It’s fascinating to me, the differences of twenty-five years, brought by technology. I remember not a decade ago waiting anxiously for CDs to hit the store shelves on Tuesdays, ready to hear the latest discs that I had been reading about and imagining for months. Fifteen years ago, I would record videos on MTV and tape radio shows because they would get songs from albums that were two or three weeks away. We would read guitar magazines and Rolling Stone and Spin and Revolver to get what scraps of news we could about albums or tours that were in the works. Even five years ago, the bandwidth wasn’t necessarily there to grab songs at a whim or find pre-releases without a little bit of luck.

Now today, release dates are a guide as to when you might start checking the BitTorrent sites for review leaks. If you’re wanting to see a band live, you can read a billion reviews from pros and fans alike the day after their first show (if not sooner), find out if they’ll be playing your favorite songs, watch videos from the current tour on YouTube and maybe download the audio (or video) from a few shows, and then purchase your tickets online before you head out the door.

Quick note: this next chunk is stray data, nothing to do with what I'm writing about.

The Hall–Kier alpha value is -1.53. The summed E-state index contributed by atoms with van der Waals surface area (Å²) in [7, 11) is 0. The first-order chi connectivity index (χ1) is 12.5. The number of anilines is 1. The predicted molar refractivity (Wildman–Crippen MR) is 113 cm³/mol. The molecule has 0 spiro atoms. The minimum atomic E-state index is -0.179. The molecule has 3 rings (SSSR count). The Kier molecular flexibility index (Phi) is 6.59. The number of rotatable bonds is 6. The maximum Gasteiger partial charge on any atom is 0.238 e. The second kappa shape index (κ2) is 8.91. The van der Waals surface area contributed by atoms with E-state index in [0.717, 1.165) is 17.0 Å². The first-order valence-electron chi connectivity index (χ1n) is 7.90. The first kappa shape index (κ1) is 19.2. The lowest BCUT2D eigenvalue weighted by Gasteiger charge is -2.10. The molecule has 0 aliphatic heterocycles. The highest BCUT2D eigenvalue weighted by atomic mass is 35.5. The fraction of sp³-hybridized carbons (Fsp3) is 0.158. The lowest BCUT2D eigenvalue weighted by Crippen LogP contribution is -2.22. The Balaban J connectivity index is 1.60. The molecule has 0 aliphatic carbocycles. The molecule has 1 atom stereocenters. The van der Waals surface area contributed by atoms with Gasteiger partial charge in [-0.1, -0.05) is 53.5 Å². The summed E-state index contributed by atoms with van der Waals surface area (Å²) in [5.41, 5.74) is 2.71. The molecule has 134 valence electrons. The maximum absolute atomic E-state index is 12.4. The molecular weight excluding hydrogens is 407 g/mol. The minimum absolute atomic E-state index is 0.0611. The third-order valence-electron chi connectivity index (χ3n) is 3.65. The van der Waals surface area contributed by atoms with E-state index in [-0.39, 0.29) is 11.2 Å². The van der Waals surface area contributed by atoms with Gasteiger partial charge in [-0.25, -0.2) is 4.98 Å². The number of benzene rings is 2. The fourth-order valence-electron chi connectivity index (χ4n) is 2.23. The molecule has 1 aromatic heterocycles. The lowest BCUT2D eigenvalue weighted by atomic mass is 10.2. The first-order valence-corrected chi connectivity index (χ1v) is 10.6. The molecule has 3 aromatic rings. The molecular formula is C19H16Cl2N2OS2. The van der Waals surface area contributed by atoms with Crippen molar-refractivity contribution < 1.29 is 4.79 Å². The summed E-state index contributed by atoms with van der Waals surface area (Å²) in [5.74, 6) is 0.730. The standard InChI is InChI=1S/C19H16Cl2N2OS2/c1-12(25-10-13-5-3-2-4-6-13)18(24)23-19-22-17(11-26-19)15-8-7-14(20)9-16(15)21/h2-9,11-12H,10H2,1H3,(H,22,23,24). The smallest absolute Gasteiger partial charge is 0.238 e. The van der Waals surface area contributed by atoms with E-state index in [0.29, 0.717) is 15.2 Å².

Part of me is a huge fan of all of this. I’m a data junkie and patience is not my strong suit, so being able to find out anything and everything about the upcoming Pain of Salvation or Devin Townsend albums and listen to song samples is exciting and important to me. I can check out audio and video from shows I could never attend, across the country or across the world, and record those alternate versions of songs that I love to my iPod for listening anytime, any place.